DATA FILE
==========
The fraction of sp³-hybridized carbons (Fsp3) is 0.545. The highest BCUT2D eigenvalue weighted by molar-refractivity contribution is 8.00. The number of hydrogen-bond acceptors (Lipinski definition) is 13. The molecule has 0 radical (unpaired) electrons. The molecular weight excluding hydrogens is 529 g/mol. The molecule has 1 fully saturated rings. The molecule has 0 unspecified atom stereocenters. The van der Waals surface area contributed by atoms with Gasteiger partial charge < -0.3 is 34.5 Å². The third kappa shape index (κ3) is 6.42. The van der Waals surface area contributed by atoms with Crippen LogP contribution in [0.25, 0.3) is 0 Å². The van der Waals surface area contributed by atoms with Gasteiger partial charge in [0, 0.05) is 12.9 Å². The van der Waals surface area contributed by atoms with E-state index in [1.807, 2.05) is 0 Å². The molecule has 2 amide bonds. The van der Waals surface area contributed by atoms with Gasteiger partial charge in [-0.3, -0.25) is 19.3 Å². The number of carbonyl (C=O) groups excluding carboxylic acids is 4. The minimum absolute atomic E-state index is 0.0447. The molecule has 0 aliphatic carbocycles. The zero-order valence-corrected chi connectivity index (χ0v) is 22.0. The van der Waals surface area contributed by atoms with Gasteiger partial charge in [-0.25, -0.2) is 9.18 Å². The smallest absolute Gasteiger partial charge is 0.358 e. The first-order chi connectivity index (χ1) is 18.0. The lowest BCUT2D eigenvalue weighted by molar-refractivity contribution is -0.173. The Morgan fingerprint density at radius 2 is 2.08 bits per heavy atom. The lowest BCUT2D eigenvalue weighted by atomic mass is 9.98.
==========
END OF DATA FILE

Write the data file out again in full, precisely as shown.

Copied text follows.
The fraction of sp³-hybridized carbons (Fsp3) is 0.545. The highest BCUT2D eigenvalue weighted by molar-refractivity contribution is 8.00. The number of hydrogen-bond acceptors (Lipinski definition) is 13. The molecule has 0 radical (unpaired) electrons. The molecular weight excluding hydrogens is 529 g/mol. The molecule has 1 fully saturated rings. The molecule has 0 unspecified atom stereocenters. The van der Waals surface area contributed by atoms with Gasteiger partial charge < -0.3 is 34.5 Å². The third kappa shape index (κ3) is 6.42. The van der Waals surface area contributed by atoms with Crippen LogP contribution in [0.25, 0.3) is 0 Å². The van der Waals surface area contributed by atoms with Gasteiger partial charge in [0, 0.05) is 12.9 Å². The van der Waals surface area contributed by atoms with E-state index in [1.807, 2.05) is 0 Å². The molecule has 2 amide bonds. The van der Waals surface area contributed by atoms with Gasteiger partial charge in [-0.3, -0.25) is 19.3 Å². The number of carbonyl (C=O) groups excluding carboxylic acids is 4. The minimum absolute atomic E-state index is 0.0447. The molecule has 0 aliphatic carbocycles. The zero-order valence-corrected chi connectivity index (χ0v) is 22.0. The van der Waals surface area contributed by atoms with Gasteiger partial charge in [-0.25, -0.2) is 9.18 Å². The smallest absolute Gasteiger partial charge is 0.358 e. The first-order chi connectivity index (χ1) is 18.0. The lowest BCUT2D eigenvalue weighted by molar-refractivity contribution is -0.173. The Morgan fingerprint density at radius 2 is 2.08 bits per heavy atom. The lowest BCUT2D eigenvalue weighted by atomic mass is 9.98.